When I see people undermine the validity of someone else’s struggle and pain by saying “Mental health is due to low iman (faith),” I automatically remember the story of the Prophet. There is a year in the Prophet’s life known as ‘the year of sorrow’ where he lost his wife and his uncle and this led to extreme emotional distress. He was the best of humanity yet his sorrow extended over an entire year! We have to be more understanding of people and the different thresholds that we all have. Rather than seeking to understand people, their stories and experiences, we superimpose our notions of weakness and religiosity on them. Imagine someone with postnatal depression or with a mental illness that is genetically linked being told that their illness is a result of low faith? It’s demoralising and squarely places blame on them. Faith without work is fruitless and considering that the crux of Islam is about faith (iman) and actions, it does baffle me when someone speaks about their mental health illness and the only response they get is to pray, ignoring the work and the help that’s needed which often includes therapy and medication. Faith and action work hand in hand. – myrihla.com, Jul 2017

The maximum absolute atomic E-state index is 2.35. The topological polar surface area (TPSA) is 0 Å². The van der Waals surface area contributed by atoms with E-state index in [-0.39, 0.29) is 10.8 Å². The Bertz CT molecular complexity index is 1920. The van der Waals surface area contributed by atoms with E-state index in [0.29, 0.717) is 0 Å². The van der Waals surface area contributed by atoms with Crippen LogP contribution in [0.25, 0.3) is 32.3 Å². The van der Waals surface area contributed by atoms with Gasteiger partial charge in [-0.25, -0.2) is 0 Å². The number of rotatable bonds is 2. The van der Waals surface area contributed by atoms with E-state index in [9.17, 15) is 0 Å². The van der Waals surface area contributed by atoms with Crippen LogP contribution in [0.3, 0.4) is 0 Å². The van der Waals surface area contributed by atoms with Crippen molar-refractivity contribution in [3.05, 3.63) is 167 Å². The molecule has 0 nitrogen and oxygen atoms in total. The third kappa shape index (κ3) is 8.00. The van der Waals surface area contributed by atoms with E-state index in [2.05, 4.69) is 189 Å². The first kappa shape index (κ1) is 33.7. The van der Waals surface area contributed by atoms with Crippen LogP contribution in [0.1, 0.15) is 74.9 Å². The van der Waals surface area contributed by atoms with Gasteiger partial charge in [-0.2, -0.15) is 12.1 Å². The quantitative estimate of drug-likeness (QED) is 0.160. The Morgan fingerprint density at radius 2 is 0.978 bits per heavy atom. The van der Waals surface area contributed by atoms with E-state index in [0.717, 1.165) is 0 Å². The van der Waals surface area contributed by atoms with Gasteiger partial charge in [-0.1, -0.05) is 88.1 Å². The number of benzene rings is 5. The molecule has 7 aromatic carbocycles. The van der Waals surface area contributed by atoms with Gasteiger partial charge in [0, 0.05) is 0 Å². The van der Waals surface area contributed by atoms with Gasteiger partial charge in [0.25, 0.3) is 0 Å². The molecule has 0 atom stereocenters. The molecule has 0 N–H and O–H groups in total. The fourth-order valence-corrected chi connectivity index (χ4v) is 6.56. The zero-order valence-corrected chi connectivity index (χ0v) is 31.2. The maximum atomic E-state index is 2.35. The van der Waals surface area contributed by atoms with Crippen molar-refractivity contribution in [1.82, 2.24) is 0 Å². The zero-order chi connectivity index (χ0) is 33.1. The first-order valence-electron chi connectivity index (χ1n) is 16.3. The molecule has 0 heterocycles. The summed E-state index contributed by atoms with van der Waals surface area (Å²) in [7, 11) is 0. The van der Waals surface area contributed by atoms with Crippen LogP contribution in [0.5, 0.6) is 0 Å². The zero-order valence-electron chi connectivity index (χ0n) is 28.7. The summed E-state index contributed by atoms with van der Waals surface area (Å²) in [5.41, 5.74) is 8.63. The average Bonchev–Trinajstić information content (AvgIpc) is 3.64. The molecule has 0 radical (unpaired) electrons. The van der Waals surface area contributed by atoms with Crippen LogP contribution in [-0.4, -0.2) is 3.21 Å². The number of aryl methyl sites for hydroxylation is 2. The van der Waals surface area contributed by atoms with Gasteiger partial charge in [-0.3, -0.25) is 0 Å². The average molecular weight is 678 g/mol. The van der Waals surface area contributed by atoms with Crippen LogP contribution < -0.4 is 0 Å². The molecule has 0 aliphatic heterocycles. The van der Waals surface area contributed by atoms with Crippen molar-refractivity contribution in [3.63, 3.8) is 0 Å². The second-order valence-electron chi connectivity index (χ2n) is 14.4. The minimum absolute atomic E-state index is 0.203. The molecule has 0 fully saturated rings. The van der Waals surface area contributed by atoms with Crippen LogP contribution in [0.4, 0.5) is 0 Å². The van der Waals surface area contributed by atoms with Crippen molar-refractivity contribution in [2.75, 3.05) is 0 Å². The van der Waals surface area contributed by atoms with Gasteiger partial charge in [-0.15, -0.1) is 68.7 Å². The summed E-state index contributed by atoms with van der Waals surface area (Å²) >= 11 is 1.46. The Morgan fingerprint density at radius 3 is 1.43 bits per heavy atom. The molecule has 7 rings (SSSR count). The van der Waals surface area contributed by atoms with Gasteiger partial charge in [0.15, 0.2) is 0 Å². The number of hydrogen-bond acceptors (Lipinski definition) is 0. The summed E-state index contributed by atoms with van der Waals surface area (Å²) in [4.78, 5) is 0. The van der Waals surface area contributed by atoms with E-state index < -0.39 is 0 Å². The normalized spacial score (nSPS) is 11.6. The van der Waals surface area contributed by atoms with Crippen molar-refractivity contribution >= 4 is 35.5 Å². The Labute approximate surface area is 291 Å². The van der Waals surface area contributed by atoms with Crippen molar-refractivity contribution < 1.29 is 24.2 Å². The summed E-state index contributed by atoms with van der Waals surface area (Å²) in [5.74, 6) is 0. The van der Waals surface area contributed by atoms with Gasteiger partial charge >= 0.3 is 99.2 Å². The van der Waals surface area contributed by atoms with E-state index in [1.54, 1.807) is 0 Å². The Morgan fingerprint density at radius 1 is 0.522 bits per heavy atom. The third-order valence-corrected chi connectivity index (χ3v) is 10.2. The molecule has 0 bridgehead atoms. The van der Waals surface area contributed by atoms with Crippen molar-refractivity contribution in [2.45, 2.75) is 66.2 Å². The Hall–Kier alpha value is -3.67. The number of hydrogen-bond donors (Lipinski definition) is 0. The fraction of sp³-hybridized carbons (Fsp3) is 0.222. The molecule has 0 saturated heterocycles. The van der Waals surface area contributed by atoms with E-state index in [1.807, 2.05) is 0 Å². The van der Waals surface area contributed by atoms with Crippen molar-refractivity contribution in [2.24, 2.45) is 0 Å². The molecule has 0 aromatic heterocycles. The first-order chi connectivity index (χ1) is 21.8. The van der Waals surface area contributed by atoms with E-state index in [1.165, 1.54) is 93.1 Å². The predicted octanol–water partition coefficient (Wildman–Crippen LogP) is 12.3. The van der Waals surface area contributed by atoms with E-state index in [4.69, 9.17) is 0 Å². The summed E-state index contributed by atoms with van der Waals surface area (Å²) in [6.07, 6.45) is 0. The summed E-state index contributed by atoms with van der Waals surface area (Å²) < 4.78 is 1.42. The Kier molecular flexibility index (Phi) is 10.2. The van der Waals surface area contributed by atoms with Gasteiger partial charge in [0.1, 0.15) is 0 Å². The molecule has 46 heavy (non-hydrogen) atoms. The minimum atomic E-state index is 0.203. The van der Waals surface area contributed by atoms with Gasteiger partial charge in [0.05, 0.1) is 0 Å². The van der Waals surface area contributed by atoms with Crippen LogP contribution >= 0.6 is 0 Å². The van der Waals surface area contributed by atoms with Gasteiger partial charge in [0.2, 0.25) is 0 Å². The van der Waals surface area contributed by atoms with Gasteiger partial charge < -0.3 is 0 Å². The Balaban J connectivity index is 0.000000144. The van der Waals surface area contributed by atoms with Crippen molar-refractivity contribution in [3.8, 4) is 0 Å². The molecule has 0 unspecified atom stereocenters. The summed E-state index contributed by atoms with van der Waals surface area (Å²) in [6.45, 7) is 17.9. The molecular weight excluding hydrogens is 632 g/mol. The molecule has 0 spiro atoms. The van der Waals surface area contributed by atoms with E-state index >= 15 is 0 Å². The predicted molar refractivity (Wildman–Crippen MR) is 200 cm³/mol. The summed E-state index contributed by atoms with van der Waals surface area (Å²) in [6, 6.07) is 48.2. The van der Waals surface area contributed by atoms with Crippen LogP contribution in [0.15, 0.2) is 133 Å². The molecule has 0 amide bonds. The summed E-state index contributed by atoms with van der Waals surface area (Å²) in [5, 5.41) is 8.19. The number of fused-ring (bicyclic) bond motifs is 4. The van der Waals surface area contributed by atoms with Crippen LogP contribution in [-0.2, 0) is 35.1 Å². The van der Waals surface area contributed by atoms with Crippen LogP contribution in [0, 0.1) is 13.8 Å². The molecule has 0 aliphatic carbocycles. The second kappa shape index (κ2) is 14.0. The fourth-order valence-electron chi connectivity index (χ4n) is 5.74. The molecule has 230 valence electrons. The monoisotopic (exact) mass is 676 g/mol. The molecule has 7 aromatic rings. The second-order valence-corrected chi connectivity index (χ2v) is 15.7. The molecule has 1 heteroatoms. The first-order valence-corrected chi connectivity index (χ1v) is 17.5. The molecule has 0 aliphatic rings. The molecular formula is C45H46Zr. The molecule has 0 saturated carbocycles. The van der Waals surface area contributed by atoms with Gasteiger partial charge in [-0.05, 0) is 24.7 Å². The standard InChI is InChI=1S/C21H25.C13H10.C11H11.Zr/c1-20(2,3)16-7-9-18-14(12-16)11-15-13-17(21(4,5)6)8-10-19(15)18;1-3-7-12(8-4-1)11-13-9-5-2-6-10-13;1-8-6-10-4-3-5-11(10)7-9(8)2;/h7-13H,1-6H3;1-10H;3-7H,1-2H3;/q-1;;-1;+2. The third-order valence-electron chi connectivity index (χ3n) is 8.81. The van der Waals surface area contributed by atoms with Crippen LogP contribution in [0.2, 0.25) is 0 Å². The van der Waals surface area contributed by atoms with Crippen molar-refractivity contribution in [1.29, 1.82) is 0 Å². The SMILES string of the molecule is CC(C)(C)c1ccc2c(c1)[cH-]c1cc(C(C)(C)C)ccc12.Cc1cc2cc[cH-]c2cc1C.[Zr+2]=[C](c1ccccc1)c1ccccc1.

It can kind of get worse because us Muslims also believe in jinns (evil spirits) and the fact that, should you be possessed or affected by them, you can get an imam to exorcise them from your life. This is why sometimes when a Muslim has a mental health disorder they are perceived to be possessed by said jinns, rather than having a medical condition for which there are valid medical treatments. By extension, the help Muslims receive can be limited, as family members often end up seeking treatment from religious figures who may perform these exorcisms. This can be hugely damaging to the person suffering. In a recent article Aisha S, a social worker, said that: